Running Checkstyle at Full Throttle on a Legacy Codebase


So in summary:

You can turn on all checks for new checkins on a horrible old legacy code base in checkstyle by using checkstyle to generate a supressions file to ignore all the old mistakes.

Get new version of Checkstyle

Download the patched version here.

See the patch in Sourceforge here.

To run simply add the the following new task in your build file to generate the suppressions file from the build.xml here:

<target name="generate.suppressions"

Then you’ll need to add the following to your existing checkstyle task.

<property key="checkstyle.suppressions.file" 

The Story

I think checkstyle is fantastic, because I work in a large team of developers on a large codebase, and I want to know we’re all on the same page with our coding styles.

“But it shouldn’t matter,” you might argue. “All it does is slow you down. That’s not providing benefits or reducing risks.” Fair enough. Suppose you find the following in your codebase.

if (inputString == "Expected String") {

Should the developer responsible have known? Should the code reviewer have picked it up? Is everybody on your team on the same page that This Is Not A Good Idea?

The team discussion

“But”, they argue [and here comes the broken window argument.] “This pattern is already all over the code base. The developer was just copying and pasting.”

[At this point you might groan internally and consider changing jobs. Alternatively you can acknowledge that there is real money in maintaining legacy codebases for profitable businesses, and try and find the opportunity in the murkiness.]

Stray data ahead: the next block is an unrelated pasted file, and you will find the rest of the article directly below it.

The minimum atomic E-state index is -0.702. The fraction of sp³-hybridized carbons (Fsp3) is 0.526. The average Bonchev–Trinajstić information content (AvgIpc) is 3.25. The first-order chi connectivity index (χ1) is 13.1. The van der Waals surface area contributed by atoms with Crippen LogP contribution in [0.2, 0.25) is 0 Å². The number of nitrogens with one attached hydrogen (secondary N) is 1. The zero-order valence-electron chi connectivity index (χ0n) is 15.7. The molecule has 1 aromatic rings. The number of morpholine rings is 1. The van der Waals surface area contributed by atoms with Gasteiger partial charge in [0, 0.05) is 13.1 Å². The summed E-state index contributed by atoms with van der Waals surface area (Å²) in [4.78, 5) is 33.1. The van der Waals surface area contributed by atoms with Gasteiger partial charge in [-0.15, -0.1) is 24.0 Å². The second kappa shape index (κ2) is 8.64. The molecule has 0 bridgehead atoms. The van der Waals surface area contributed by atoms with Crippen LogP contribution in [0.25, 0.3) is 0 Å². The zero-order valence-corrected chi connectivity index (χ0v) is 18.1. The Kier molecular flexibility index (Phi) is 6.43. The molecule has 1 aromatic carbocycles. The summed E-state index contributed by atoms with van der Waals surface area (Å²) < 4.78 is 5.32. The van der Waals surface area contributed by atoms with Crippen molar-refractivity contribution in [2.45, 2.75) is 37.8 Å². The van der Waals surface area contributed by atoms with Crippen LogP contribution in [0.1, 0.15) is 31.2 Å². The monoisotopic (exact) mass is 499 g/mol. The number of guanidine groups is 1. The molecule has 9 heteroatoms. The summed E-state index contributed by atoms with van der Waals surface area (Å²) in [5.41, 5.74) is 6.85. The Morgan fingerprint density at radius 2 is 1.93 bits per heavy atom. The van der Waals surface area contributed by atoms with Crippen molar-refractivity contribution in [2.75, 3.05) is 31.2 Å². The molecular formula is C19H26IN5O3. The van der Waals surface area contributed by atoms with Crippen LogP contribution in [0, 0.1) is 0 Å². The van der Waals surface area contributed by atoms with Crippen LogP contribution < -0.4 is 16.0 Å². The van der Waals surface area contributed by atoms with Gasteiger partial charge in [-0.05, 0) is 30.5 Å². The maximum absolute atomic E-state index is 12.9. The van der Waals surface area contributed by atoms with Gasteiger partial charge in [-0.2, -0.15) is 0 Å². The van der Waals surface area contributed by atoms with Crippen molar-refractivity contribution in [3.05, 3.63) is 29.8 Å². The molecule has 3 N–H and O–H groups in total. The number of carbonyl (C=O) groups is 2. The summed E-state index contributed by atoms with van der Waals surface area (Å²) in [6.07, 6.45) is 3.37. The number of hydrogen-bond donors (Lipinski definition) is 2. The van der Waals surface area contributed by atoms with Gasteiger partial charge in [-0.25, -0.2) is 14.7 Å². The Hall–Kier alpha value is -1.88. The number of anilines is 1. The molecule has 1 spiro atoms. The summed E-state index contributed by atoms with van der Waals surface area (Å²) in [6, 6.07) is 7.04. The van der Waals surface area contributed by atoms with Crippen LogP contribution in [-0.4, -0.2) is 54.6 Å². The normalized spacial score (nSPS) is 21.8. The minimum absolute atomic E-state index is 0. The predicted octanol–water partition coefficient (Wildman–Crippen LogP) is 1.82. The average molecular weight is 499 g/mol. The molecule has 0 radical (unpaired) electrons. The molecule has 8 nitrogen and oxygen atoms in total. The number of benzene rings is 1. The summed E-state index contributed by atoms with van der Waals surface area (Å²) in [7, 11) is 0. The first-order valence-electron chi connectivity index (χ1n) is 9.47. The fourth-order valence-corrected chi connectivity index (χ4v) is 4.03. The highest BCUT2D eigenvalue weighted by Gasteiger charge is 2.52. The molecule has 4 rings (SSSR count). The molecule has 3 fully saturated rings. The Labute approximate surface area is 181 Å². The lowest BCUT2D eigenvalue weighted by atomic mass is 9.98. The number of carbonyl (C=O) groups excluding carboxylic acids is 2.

“That’s not a good enough reason.” You will respond. “There has to be a way for our tools to support this scenario.”

Enter Checkstyle

So checkstyle can run some checks over your code base. It comes with lots of fancy checks and it feels like it would address this situation.

So you run it with the default set of checks. You get back several thousand errors. So you alter the checks file to just the checks you’re interested in: StringLiteralEqualityCheck. Still your codebase comes back with 50 errors.

The Legacy Push-back

“We can do this,” you hope internally. We only have to touch 50 classes. Now imagine that this system has 20 000 users a day, which collectively transact about $1B a week through your system. The tolerance the organisation has for risk and defects is pretty close to zero, and changes requiring a regression test to system components not on the project will be looked on unfavourably by your project manager and user acceptance test manager. This Is Not The Way Forward.

“Well we can just use the supressions file!” you exuberantly exclaim. For these 50 errors, it should only take An Hour Of My Time to Manually Type In This XML. Because manually typing 150 lines of XML is the reason you took that Computer Science degree – right?

A New Way Forward

“Hang on a minute,” you think. “This doesn’t feel right. What I wanted was a way of working with my team where we can agree on a way of not writing crappy code. Here am I using an hour of my time to make one measly check work. What about the other checks?”

“Surely someone has done this before?” A quick search of Google and StackOverflow says no.

“What I want is for checkstyle to generate the supressions file for me, for all checks if I want. Surely generating a supressions file is about the same complexity as generating an errors file – and it already does that.”

Cracking open the checkstyle codebase one evening, it was surprisingly easy to do just that.

The Benefits

What you want is instant feedback for your developers. As soon as they save a file and run a checkstyle task in eclipse, or check it in and get an email from the Build Server – they should get some indication of whether their new code matches up with the existing codebase.

What you want is checkstyle running at full-throttle. You want all the checks possible. You don’t want to be held back by having to change legacy code to get there. You want the new code to be in line. This helps you get there.

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